"We're looking for cultural fit. Because it's long-term. Not saying we're getting married. Let's just make sure we understand each other, we have the right values and we understand how we're going to operate [together]," Fahey said. "It sounds really soft, it sounds sales-y. It's real."
There are a number of key factors about a service provider that a fund company has to consider upfront in moving its "knowledge process" or middle office functions outside, said Jeff Conway, executive vice president, investment manager services for State Street.
* Geographic footprint: Does it match yours? If you're global, is it global, too?
* Technology: Does it have what it takes to actually support the operations of the business?
* Skill: Can you vet and determine the actual skill sets that will be assigned to your account?
* Scale: Are they big enough to handle your needs?
* Experience: Have they done what you need before?
* Track record: Have they delivered, for other fund firms?
In particular, have they delivered the trade record, customer account, portfolio, valuation and other data that is crucial to operating a family of funds-consistently and reliably, in cases similar to yours.
"When you're talking about middle office, you're talking about data," Conway said. "That's our product. That's what we deliver."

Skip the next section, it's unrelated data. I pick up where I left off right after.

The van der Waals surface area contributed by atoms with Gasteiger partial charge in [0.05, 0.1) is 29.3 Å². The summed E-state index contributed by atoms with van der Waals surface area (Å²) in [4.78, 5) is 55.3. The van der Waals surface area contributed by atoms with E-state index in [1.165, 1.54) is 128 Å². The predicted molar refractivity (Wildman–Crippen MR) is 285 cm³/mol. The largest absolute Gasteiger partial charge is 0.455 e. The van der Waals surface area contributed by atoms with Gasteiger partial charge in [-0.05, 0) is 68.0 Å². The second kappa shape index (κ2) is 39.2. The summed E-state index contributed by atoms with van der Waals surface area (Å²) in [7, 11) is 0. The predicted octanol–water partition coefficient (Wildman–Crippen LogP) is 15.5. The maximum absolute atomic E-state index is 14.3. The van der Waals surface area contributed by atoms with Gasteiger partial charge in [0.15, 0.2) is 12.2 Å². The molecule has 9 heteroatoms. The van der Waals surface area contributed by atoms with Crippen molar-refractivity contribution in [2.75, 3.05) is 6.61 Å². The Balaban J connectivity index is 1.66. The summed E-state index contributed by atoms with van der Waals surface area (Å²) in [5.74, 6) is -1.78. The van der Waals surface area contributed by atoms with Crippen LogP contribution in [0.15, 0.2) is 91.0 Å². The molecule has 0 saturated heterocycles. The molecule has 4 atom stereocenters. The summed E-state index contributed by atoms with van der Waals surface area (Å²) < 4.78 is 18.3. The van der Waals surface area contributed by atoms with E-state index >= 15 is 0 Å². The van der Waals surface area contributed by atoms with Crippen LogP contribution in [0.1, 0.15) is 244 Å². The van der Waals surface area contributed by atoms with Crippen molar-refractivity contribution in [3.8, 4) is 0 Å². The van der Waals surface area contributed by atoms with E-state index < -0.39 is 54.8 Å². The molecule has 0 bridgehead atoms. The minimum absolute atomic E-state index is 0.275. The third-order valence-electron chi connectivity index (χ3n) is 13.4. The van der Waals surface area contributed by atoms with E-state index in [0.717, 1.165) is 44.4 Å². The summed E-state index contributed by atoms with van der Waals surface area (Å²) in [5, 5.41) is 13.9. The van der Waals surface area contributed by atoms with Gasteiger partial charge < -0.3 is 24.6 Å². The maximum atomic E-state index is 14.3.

To make the process work requires not just executive-level sponsorship, Fahey said. It requires active involvement.
Executives from a fund firm's operations, technology, portfolio management, legal, compliance and front, back, and middle offices have to be "at the table."
But they can't just sit at the table and talk. They have to be committed to implementing the new systems and processes, making regular phone calls inside the organization to get tasks completed, attending regular meetings to resolve issues, assessing-and enforcing-agreements on the levels of service that the provider must maintain.
But even though service level agreements try to quantify every activity in the middle office or knowledge process that is being jobbed out, it's not enough to just watch how well the service provider is performing on the base numbers, Conway said. In fact, you have to rate the ratings.
Let's say the service provider is achieving the agreed-upon service level of getting 99.9% of transactions reconciled. Poll the organization on how it's doing on that (and every) score. That number-the sentiment about how it is performing-may be completely different, Conway said. Why? The reports may not be clear, or how they're communicated may not be working. There's always more to an activity, than just a completion rate.
If anything, don't award the contract or judge performance based on cost, Crosby contends.
Responding to provisions of the Dodd-Frank Wall Street Reform Act will take years, for instance.
"There's a lot of change coming and you have to be ready for it," he said.
Long-term, "it's not about price,'' he said. "It's about your business."